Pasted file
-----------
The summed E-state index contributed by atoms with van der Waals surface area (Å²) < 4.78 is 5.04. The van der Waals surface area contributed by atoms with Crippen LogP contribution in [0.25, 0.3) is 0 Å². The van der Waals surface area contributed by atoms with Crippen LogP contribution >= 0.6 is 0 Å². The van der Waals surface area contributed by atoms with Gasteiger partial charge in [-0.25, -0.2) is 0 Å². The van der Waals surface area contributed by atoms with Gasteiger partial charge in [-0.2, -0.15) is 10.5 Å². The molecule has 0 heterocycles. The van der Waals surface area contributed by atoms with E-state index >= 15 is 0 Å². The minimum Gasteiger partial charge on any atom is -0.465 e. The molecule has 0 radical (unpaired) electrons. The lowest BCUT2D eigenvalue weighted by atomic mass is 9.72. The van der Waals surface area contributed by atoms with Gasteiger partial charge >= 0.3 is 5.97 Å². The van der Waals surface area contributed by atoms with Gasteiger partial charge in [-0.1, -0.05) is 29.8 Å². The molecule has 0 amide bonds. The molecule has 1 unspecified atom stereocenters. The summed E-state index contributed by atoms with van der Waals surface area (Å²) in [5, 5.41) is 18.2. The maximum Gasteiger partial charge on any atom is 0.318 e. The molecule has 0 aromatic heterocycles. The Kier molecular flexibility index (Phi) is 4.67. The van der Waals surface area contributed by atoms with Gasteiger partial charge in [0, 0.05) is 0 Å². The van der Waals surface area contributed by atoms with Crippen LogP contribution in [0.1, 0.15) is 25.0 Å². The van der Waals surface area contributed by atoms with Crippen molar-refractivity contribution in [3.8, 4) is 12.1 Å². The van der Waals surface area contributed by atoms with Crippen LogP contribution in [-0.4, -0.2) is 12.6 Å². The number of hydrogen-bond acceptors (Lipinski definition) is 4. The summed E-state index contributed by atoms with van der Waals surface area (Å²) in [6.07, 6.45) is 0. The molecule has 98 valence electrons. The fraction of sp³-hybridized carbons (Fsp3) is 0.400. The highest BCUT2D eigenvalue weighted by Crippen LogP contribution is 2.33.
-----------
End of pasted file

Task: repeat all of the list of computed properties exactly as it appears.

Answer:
The summed E-state index contributed by atoms with van der Waals surface area (Å²) < 4.78 is 5.04. The van der Waals surface area contributed by atoms with Crippen LogP contribution in [0.25, 0.3) is 0 Å². The van der Waals surface area contributed by atoms with Crippen LogP contribution >= 0.6 is 0 Å². The van der Waals surface area contributed by atoms with Gasteiger partial charge in [-0.25, -0.2) is 0 Å². The van der Waals surface area contributed by atoms with Gasteiger partial charge in [-0.2, -0.15) is 10.5 Å². The molecule has 0 heterocycles. The van der Waals surface area contributed by atoms with E-state index >= 15 is 0 Å². The minimum Gasteiger partial charge on any atom is -0.465 e. The molecule has 0 radical (unpaired) electrons. The lowest BCUT2D eigenvalue weighted by atomic mass is 9.72. The van der Waals surface area contributed by atoms with Gasteiger partial charge >= 0.3 is 5.97 Å². The van der Waals surface area contributed by atoms with Gasteiger partial charge in [-0.1, -0.05) is 29.8 Å². The molecule has 0 amide bonds. The molecule has 1 unspecified atom stereocenters. The summed E-state index contributed by atoms with van der Waals surface area (Å²) in [5, 5.41) is 18.2. The maximum Gasteiger partial charge on any atom is 0.318 e. The molecule has 0 aromatic heterocycles. The Kier molecular flexibility index (Phi) is 4.67. The van der Waals surface area contributed by atoms with Gasteiger partial charge in [0, 0.05) is 0 Å². The van der Waals surface area contributed by atoms with Crippen LogP contribution in [0.1, 0.15) is 25.0 Å². The van der Waals surface area contributed by atoms with Crippen molar-refractivity contribution in [3.8, 4) is 12.1 Å². The van der Waals surface area contributed by atoms with Crippen LogP contribution in [-0.4, -0.2) is 12.6 Å². The number of hydrogen-bond acceptors (Lipinski definition) is 4. The summed E-state index contributed by atoms with van der Waals surface area (Å²) in [6.07, 6.45) is 0. The molecule has 98 valence electrons. The fraction of sp³-hybridized carbons (Fsp3) is 0.400. The highest BCUT2D eigenvalue weighted by Crippen LogP contribution is 2.33.